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While no one disagrees about the complexity of the Iraqi environmental situation and its being the result of decades of destruction, failing to hold the West primarily responsible for the destruction and offering solutions that do not deviate from the path of the same regimes that caused the devastation will not lead to cleaning the country up and stopping it from its downward spiral. The lack of water in the Tigris and Euphrates rivers, as a result of the construction of dams by Iran and Turkey, in violation of international agreements, constitutes a serious problem, which was addressed by Dr Souad Al-Azzawi in a recent research paper she wrote, in which she noted the inevitability of the two rivers drying up. This catastrophe will not stop as long as the ruling regime consists of parties and militias, quarrelling to the point of fighting among themselves, thus stripping the state of any central power and authority. The solutions, even simple ones, such as legislating a law prohibiting unorganised excavations, razing orchards and converting them into buildings, and preventing the uprooting of trees and instead working to encourage planting dense trees and the return of farmers to land they left due to droughts and storms, remain pending without implementation. The real treatment remains linked to the presence of a sincere political will, emanating from the heart of society and representing its interests and imposed by the people themselves.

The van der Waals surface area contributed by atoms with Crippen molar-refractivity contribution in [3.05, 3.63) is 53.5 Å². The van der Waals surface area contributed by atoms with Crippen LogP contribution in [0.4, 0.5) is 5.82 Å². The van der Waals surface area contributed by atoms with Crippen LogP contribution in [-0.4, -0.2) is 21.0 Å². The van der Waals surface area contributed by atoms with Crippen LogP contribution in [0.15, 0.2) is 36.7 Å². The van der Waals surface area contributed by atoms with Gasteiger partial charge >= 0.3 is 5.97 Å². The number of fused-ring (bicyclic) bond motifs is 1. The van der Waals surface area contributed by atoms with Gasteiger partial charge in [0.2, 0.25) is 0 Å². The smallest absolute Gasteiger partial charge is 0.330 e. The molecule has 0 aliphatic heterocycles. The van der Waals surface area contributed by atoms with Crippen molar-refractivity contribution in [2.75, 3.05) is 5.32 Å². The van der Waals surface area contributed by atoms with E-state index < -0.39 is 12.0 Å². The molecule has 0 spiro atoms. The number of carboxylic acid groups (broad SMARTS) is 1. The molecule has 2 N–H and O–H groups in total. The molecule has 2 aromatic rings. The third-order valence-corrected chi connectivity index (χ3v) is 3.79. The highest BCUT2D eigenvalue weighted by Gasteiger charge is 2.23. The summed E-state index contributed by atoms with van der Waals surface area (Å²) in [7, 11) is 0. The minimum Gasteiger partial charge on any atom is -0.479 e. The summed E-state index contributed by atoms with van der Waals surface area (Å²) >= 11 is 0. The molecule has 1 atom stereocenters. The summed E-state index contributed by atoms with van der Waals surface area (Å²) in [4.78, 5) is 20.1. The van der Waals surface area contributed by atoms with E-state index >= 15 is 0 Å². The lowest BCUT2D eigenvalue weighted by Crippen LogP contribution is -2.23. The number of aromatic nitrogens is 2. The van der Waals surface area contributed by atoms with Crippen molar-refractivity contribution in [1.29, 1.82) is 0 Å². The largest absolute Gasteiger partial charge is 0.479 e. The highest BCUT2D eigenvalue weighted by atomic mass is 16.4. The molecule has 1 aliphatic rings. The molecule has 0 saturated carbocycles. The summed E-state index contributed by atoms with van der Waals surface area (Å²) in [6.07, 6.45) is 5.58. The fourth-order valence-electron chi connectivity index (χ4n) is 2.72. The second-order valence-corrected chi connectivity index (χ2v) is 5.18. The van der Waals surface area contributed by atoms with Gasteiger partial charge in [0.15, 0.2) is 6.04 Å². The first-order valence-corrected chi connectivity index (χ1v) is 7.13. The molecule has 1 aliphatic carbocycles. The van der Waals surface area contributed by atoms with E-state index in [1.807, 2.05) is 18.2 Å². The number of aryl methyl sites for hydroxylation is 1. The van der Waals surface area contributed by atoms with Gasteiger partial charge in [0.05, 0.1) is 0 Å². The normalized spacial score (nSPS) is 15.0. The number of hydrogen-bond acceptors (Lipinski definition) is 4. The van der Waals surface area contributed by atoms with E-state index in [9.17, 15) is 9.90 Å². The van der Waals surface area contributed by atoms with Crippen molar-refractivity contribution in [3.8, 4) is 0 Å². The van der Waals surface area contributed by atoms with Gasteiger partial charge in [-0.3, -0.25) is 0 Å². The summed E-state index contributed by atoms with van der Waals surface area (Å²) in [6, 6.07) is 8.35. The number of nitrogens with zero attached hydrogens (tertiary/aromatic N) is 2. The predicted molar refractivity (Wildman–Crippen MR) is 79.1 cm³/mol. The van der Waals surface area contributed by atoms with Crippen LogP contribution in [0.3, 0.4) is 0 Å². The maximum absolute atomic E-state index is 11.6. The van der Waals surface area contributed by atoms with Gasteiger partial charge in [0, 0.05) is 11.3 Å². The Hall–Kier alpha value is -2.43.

This article first appeared in Arabic in Al-Quds Al-Arabi on 9 May 2022

The views expressed in this article belong to the author and do not necessarily reflect the editorial policy of Middle East Monitor.